Let’s put some context into North Korea’s decision to keep on testing missiles in the face of U.S. threats.
First, the DPRK felt provoked by South Korea’s decision to further deploy THAAD, reported on August 20, 2017 in China’s Xinhua news article, “DPRK slams ROK’s decision to deploy additional THAAD launch pads.” From Pyongyang, “The Democratic People’s Republic of Korea (DPRK) on Sunday slammed the Republic of Korea’s decision to deploy four additional launch pads of the Terminal High Altitude Areas Defense (THAAD) system under alleged threat from DPRK missiles.”
The U.S. announced last week that Syria had crossed the line it had set about chemical weapons being used, claiming that the Syrian government was using chemical weapons. I had been anticipating this announcement ever since the U.S. stated that it would start providing arms to the rebels in Syria if chemical weapons were used. It struck me at the time as a foolhardy approach to the situation in Syria, especially considering the many mercenaries fighting in the beleaguered country. Continue reading →
“Blood Strawberries”: A Roundup of Media Reporting on Bangladeshi Workers Being Shot by Foremen in Greece When They Demanded Back Wages
At the village of Nea Manolada, a farming area west of Athens where thousands of migrant workers are employed, there is a history of exploiting migrants, but nothing like the Greek tragedy that occurred there April 17 when 29 Bangladeshi workers were shot by three foremen with two shotguns and a handgun. A photo of one of the victims showed him with bloody bandages over his groin, which leads one to believe that these foremen were vicious.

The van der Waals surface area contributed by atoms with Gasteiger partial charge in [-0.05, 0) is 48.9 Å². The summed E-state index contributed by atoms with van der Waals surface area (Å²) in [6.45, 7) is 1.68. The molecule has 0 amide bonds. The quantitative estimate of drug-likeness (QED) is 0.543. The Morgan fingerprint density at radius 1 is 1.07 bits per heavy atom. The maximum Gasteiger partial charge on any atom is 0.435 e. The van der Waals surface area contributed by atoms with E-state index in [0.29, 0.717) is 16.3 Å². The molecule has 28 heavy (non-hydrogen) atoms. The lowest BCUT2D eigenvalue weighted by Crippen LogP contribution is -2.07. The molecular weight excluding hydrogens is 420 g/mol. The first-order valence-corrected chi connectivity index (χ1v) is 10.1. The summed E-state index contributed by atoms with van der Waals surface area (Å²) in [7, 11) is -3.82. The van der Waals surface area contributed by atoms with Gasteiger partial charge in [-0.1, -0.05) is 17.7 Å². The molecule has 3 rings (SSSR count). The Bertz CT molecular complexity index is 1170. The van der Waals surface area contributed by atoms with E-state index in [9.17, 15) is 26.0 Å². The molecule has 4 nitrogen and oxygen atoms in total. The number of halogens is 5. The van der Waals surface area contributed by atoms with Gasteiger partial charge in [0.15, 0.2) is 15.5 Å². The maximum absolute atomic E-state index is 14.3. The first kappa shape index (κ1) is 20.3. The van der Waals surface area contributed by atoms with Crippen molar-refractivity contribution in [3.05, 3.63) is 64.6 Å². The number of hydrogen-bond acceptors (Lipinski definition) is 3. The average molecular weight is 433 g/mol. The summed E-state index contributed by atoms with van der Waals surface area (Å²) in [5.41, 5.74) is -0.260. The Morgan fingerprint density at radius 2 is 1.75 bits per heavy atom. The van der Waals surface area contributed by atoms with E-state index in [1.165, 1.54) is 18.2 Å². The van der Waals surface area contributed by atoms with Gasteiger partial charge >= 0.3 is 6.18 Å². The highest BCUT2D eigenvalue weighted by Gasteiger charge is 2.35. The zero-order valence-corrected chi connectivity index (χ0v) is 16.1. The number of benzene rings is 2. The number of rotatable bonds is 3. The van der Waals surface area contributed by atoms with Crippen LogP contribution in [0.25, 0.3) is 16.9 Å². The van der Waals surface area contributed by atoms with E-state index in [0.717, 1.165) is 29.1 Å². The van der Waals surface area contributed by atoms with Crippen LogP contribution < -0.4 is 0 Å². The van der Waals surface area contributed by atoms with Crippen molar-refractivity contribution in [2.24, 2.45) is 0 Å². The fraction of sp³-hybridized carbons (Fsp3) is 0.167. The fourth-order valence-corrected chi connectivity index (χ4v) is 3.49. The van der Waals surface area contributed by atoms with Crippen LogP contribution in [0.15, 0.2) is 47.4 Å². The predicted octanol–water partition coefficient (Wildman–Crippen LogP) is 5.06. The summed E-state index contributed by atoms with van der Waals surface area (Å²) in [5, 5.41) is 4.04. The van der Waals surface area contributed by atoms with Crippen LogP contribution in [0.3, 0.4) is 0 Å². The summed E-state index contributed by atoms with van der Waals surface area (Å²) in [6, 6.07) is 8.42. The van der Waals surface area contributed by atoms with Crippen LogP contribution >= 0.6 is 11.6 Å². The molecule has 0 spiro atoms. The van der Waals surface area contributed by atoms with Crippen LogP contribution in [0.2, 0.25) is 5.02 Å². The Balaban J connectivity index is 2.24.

The Earth Council of Women declares the end to all wars of any kind: hot or cold, declared war on another country or people, undeclared war, military, cyberspace, space command, economic or psychological, and most certainly, planned wars, in particular, WWIII.
The absurdity of a preemptive war is quite clear to me, if not to everyone. First of all, even the phrase is an oxymoron — how can you describe a war as preemptive? War is war, and it’s always destructive, chaotic, and horrible. It brings out the worst in people. It doesn’t matter what reason or excuse is made to start it. And most certainly, you can’t start a war to prevent it. I think that’s obvious to anyone who pauses a moment to think about it.
If you are angry at what the bank executives are getting away with in the banks too big to fail, and think that Wall Street is corrupt, you may wonder if our government is also entirely corrupt because it would seem they’re letting these sharpsters get off scot-free.
But everyone in government isn’t corrupt, nor even everyone who works for a bank or Wall Street… well, let’s give them the benefit of the doubt.
A friend of mine, Sung-Hee Choi, a sister peace activist in South Korea, was recently arrested May 17, along with seven other leaders protesting construction of a navy base on Jeju Island. I have linked my heart in solidarity with her in this struggle because I understand that a line has to be drawn in the sand at Jeju Island, stopping further construction of military bases for the U.S. to threaten Asia.
Despite all the hype about the U.S. economy still being the largest in the world, and certainly too big to fail without dragging the rest of the world along with it, a close analysis of several factors reveal that it does indeed appear to be failing. I’m writing this because every once in a while, I just seem to enjoy mucking around in doom and gloom.